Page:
In 2010, Pittsburgh famously became the first major U.S. city to pass a Community Bill of Rights (CBoR) ordinance. Included in our CBoR, indeed the issue that prompted its introduction in the first place, is a provision that prohibits fracking within the city. Now, this groundbreaking ordinance may become part of Pittsburgh’s city charter. A group of citizens will be circulating a petition this summer to place a question on the November ballot that will allow city voters to include the CBoR in our charter, permanently protecting Pittsburgh from fracking. This is important because ordinances can be overturned by the mayor and city council, and with gas industry prompting, the mayor has already been trying to do so. Changes to the charter, however, must always be approved by a vote of the people.
Laws such as Pittsburgh’s 2010 CBoR ordinance assert what people want in their community, and vindicate their right to govern themselves on issues, such as water and food safety, that impact their health and well being. Across Pennsylvania and the U.S., community majorities are democratically adopting these rights-based laws and using them to prohibit actions proposed by a corporate minority that would violate these rights. With this new approach, people no longer aim for the least possible harm by appealing to regulatory agencies. Communities are claiming the democratic right to say “NO” to whatever damaging development a corporation may propose.
The Regulatory Trap
When we think about whether regulatory agencies actually protect us, we might ask ourselves, Are we in better shape than we were when the environmental movement started in the 1960s? While we find that some of the visible indicators, especially in Pittsburgh, have improved, looking at the health of ecological systems around the planet the answer is clearly “no.” Generally speaking, our legal system is designed to regulate harm, not outlaw it.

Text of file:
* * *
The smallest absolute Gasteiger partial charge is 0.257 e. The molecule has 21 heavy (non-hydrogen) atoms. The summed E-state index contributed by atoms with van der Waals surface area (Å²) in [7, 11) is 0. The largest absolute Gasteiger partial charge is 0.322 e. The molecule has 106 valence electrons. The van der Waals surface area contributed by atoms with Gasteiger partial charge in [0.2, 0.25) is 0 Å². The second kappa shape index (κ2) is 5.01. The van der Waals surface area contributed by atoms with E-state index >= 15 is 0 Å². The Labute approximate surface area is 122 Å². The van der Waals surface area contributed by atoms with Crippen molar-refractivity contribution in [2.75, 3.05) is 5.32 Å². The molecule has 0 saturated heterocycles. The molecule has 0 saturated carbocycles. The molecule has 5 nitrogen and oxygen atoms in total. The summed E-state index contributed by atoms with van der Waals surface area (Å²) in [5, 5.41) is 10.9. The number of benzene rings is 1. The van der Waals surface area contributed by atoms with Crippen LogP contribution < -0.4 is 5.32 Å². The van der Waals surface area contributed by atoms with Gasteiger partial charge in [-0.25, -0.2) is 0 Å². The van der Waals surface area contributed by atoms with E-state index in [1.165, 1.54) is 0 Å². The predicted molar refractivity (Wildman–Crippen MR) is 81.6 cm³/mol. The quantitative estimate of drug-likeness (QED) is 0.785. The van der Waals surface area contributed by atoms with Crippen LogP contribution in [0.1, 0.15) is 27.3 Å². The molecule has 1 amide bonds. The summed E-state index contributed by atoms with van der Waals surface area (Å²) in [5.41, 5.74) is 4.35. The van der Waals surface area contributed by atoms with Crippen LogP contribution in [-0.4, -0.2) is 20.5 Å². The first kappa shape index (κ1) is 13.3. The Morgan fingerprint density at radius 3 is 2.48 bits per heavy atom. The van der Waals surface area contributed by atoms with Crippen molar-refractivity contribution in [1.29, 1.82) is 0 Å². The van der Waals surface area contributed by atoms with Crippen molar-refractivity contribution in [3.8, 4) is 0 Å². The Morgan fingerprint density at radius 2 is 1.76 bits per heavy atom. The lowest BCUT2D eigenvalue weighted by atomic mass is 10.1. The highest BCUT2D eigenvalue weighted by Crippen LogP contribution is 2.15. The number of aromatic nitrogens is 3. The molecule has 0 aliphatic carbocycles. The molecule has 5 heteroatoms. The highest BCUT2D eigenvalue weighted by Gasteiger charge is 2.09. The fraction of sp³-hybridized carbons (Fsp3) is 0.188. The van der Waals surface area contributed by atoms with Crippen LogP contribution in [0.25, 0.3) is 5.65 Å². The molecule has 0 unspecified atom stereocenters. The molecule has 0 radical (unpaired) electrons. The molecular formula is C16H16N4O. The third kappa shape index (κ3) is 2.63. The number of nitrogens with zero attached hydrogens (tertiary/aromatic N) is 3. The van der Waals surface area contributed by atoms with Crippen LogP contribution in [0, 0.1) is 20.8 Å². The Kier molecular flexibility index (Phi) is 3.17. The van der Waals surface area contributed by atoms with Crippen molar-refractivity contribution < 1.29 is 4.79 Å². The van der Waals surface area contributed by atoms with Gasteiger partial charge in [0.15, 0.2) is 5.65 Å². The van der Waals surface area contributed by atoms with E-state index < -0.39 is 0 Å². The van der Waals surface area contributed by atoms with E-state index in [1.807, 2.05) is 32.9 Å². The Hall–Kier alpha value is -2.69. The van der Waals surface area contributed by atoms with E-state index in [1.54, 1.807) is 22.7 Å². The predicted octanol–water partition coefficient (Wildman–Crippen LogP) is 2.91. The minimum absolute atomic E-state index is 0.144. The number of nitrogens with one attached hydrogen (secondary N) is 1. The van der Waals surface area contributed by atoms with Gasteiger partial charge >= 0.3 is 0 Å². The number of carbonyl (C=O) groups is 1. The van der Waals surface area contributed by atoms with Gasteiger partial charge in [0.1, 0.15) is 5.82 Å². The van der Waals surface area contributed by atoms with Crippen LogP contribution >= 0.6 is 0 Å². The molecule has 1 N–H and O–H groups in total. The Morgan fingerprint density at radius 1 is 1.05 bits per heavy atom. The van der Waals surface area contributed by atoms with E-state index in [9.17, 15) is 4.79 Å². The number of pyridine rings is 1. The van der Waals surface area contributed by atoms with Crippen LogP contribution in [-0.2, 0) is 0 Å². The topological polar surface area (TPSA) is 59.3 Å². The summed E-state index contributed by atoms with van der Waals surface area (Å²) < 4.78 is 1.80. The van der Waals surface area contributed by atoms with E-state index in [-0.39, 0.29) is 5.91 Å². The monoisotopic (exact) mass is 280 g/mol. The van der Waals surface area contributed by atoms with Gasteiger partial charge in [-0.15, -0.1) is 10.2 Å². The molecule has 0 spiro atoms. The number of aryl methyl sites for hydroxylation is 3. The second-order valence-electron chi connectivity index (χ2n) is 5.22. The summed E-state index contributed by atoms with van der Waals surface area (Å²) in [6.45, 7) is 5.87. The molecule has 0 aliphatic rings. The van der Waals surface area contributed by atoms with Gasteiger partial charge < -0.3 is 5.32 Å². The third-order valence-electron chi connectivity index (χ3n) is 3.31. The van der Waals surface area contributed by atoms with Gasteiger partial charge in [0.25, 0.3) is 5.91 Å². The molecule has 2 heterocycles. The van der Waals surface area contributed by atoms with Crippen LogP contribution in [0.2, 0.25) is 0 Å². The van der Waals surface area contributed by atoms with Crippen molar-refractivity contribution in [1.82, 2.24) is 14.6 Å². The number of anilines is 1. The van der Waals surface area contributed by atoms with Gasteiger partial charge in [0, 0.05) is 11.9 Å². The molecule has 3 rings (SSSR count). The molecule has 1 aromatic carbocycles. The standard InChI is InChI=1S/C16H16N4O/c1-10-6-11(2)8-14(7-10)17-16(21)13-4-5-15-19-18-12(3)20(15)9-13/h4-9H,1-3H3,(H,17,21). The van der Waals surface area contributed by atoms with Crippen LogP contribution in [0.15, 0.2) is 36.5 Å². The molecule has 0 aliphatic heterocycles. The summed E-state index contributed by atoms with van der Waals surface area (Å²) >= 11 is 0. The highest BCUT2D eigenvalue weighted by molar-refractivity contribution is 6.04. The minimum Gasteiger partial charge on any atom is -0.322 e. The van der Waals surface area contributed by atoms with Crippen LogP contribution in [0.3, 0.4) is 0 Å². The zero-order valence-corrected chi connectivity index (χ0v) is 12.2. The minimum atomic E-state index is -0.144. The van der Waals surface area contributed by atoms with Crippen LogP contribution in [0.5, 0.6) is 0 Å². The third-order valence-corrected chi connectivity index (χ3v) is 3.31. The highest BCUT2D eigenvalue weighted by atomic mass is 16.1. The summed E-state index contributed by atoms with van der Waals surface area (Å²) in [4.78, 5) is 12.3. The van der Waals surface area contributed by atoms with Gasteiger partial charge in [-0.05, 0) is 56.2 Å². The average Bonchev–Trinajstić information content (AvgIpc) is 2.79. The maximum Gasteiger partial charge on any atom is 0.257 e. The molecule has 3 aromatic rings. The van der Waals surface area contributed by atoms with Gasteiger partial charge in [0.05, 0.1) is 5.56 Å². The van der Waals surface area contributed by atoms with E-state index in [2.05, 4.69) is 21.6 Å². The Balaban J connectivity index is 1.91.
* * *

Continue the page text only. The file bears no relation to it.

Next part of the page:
At the community level, citizens spend a good deal of energy organizing and protesting, trying to effect change—within the framework designed by the state and federal government (often corporate-funded). At the state and federal level, “experts” (often corporate-funded) battle over the range of allowable harm. And what we’ve seen over the last fifty years is more and more regulation of more and more harm. As one recent workshop participant noted, “We can yell and scream all we want, but the problem just goes back into the regulatory process.”
CELDF is linking ecological protection directly to citizens’ civil rights. They are helping communities reclaim democracy. And they are assisting with writing new laws directly into local charters. (A charter is the equivalent of a constitution for cities, towns and municipalities.) As CELDF’s founder and legal expert Thomas Linzey says, “There has not yet been a successful environmental movement, because movements drive progressive change into the Constitution.”
Only when we speak out, act-up and claim our unalienable rights to health and well-being and the very resources upon which we depend, can we as citizens really work toward justice and sustainability. Once a basic bill of rights is voted into a town or city charter, citizens have the power to add to it by referendum. We can direct our local government, by popular vote, to develop in ways that we deem wise. And wisdom tells us we must all work within the limits of the ecosystems that support us. CELDF and partner muncipalities across the country intend for this movement to spread until it is strong enough to demand major changes to States and the U.S. Constitution… culminating in State level and Federal level constitutional conventions.